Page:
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Acinar cell carcinoma of the uncinate process of the pancreas in a child managed sans Whipple's procedure-a rare case scenario p. 357
Tanvi Goel, Sachit Anand, Anjan Kumar Dhua, Aanchal Kakkar, Sandeep Agarwala, Veereshwar Bhatnagar
Acinar cell carcinoma (ACC) is a rare malignant tumor of the pancreas. A 10-year-old girl presented with a large tumor arising from the pancreatic head. Excision sans Whipple's procedure was performed. Histopathology revealed it as ACC. In the context of this case, this rare tumor is being reported to highlight that such tumors arising from the head of the pancreas can be managed successfully without always resorting to a Whipple's procedure.
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Kluth type I-2 variant of pure esophageal atresia – First case report and challenges in its management p. 360
Rohit Kapoor, Amit Gupta, Rajiv Chadha
This is the first case report of the Kluth type I-2 variant of esophageal atresia. The peculiar anatomy of this variant does not suit (1) esophageal substitution via posterior mediastinal route, (2) esophageal lengthening for preserving native esophagus and (3) distal esophageal stump stoma for gastric feeds.
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Meconium peritonitis presenting with nonimmune hydrops and mirror syndrome p. 362
Purbasha Mishra, Tanushree Sahoo, Pankaj K Mohanty, Tapas K Som, Bikasha Bihari Tripathy, Sweta Singh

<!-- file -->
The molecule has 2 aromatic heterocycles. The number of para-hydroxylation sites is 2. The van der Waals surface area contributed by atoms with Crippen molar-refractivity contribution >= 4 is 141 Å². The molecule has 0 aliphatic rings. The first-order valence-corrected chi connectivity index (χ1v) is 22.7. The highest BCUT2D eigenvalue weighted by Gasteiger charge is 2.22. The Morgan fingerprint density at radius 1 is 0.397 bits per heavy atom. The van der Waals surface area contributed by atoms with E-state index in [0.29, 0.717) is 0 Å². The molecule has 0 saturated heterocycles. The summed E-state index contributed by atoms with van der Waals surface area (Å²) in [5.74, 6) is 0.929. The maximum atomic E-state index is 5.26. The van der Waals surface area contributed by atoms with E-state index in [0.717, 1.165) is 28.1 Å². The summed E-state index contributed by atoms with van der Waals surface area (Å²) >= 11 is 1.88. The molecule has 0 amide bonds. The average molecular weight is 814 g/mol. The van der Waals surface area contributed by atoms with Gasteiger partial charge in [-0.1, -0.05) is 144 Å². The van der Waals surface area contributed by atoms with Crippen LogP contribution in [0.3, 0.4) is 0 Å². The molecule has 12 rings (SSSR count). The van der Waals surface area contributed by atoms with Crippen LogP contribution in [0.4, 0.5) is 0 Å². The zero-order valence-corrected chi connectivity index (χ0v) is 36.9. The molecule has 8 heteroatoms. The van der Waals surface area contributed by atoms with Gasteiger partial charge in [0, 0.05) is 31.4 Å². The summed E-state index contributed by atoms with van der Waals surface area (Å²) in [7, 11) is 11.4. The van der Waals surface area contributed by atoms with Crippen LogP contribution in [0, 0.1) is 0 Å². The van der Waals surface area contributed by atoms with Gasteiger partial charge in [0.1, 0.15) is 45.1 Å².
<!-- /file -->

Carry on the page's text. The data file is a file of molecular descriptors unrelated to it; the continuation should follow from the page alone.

Meconium peritonitis (MP) presenting as hydrops is a rare entity. A 34-week hydropic infant was born to mother diagnosed with a case of nonimmune hydrops. Postnatally, the neonate was diagnosed as a case of MP based on clinical examination and investigations. The neonate underwent exploratory laparotomy which revealed diffuse MP with ileal perforation. She underwent resection of ileal perforation with ileocolic anastomosis. The index case highlights the importance of thorough clinical examination and abdominal X-ray in the diagnosis of MP.
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Yolk Sac Tumor of the Cervix in an Infant: A Surgical Dilemma p. 365
Swati Narasimhan, Janani Arul, Rajendran Swaminathan, Prakash Agarwal
A 5-month-old child presented with vaginal bleeding and found yolk sac tumor of the uterine cervix. She attained complete remission only with chemotherapy and on follow-up for more than a year. We report this for the unusual age and feasibility of avoiding surgery in selected cases.
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Pediatric pseudotumoral hepatic tuberculosis. A great mimicker!! p. 368
Nitin James Peters, Ram Samujh, Vidhya Gunasekaran, KS Sodhi, Ritambara Duseja
Pediatric liver masses are rare and difficult to treat. Common liver masses in children include hepatoblastoma, hemangiomas, liver abscesses, and hydatid disease. Isolated liver tuberculosis (TB) is rare in children and can have variable clinical presentations. We report a child with isolated liver TB masquerading as a liver tumor.